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Daniel Ruth

In world of second bananas, he was tops

For every pioneer, for every Roald Amundsen, every Christopher Columbus, every Edmund Hillary, there was always the guy who slogged along behind, kept the powder dry and the boss on course.

Gladys Knight had her Pips, the Lone Ranger his Tonto, Don Quixote his Sancho Panza, Sherlock Holmes his Dr. Watson, proudly, humbly knowing their place in the pecking order of fame.

Such is the life and the fate of the second banana.

And none more ably served the role of basking in the afterglow of the star's power than Ed McMahon, who had Johnny Carson's back over the course of one of show business' more enduring marriages for nearly four decades.

Here's to the sparring partner. Here's to the bridesmaid. Here's to the supernumerary. Here's to Ed McMahon, who died earlier this week at 86 succumbing to a multitude of illnesses which had plagued him in his later years.

It's easy enough to dismiss McMahon's contributions to Carson's career. He was just the big lug sitting on the couch, the guy who bellowed "Heeeeeeer's Johnny!" every night to signal the great man's entrance. The guy who guffawed at every joke, no matter how lame.

How tough is that?

The role of the sidekick, the buddy, the foil is one of entertainment's least understood or appreciated. We take them for granted. And maybe we should, for that is the job after all, to be seen and heard — but not too much.

But what the ultimate sidekick did for Carson was allow a brilliant comedian and communicator, who was nonetheless a painfully shy and reclusive man, to enter into a comfort zone every night for 30 years and become one of the culture's more beloved figures.

The Tonight Show on good nights and, well, not so good nights, was America's brightest night-light, a welcomed respite from the rigors of the day reigned over by the iconic Midwestern boy made good.

Before the dial became so overwhelmed with 300 channels of mostly banal, forgettable fodder — infomercials, cooking contests, drive-by chattering bloviators and 24 hours a day of Law & Order — there was the reassuring, reliable presence of Johnny Carson.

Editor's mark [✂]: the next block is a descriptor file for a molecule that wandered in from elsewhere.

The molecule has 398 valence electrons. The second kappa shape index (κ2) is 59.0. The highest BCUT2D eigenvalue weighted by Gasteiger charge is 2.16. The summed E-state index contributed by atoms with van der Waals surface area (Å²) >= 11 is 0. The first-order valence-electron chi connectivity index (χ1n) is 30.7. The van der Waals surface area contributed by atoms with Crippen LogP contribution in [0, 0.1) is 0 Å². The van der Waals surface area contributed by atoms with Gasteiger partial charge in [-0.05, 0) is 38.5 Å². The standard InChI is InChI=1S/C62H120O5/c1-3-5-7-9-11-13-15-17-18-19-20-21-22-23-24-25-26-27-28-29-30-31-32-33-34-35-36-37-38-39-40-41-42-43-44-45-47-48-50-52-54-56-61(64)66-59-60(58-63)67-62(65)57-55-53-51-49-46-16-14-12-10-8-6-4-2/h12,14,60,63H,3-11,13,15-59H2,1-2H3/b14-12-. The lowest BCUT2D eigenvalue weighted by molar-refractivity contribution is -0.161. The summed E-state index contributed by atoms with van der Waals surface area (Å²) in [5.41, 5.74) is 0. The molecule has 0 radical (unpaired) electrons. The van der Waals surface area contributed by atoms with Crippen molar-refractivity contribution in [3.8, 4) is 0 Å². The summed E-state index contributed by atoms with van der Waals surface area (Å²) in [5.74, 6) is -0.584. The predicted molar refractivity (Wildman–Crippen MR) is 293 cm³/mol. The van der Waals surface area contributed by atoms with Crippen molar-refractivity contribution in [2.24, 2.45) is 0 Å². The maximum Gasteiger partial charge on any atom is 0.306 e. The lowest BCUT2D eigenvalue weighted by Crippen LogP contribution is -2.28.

Carson was the urbane, slightly naughty perfect dinner guest. McMahon was the guy you would send for a beer run.

Despite the obvious financial benefits which accrued to McMahon, there aren't too many people willing to subjugate their egos for decades on end in the service of making someone else look better, funnier, smarter.

But McMahon did, perhaps because of the obvious bond between these two men. And also perhaps because he realized The Tonight Show was more than the crown jewel of NBC's programming line-up. It was also a national treasure, a unique institution cultivated by such broadcasting giants as Steve Allen and Jack Paar.

Who wouldn't want to be a part of that legacy?

I grew up watching Johnny Carson. It offered a tiny glimpse into the magic of Hollywood for a kid growing up in Akron, who often imagined Carson and McMahon heading off after the show to some swanky Beverly Hills saloon with starlets on their arms.

Who wouldn't want to sit on that couch? Who wouldn't want to hobnob with Sammy and Angie Dickinson? Who wouldn't want to gaze into Charo's …uh, castanets?

Who wouldn't want Ed McMahon's job?

And if it took being the butt of the joke, or the guy who took the pie in the face, it was a small price to pay for that seat on the couch, one of the best pieces of real estate in California.

Ed Mahon played his part to perfection. He allowed Johnny Carson to be Johnny Carson. And The Tonight Show was better for it. So were the rest of us.

The role of the sidekick, the pal, the groomsman has fallen out of favor somewhat in recent years. Most of late night's stars prefer the spotlight not drift too far away from them. But Johnny Carson understood he was only as good, as funny, as long as he had his friend by his side.

We've lost two towering television figures this week — Farrah Fawcett, the archetypical sex symbol of the medium, and Ed McMahon. One was the pinup girl who graced countless college dormitory walls. The other was the chap who had to move over a few spots on the couch so she could flirt with Johnny.

Ed McMahon knew his place.

In world of second bananas, he was tops 06/25/09 [Last modified: Thursday, June 25, 2009 9:27pm]

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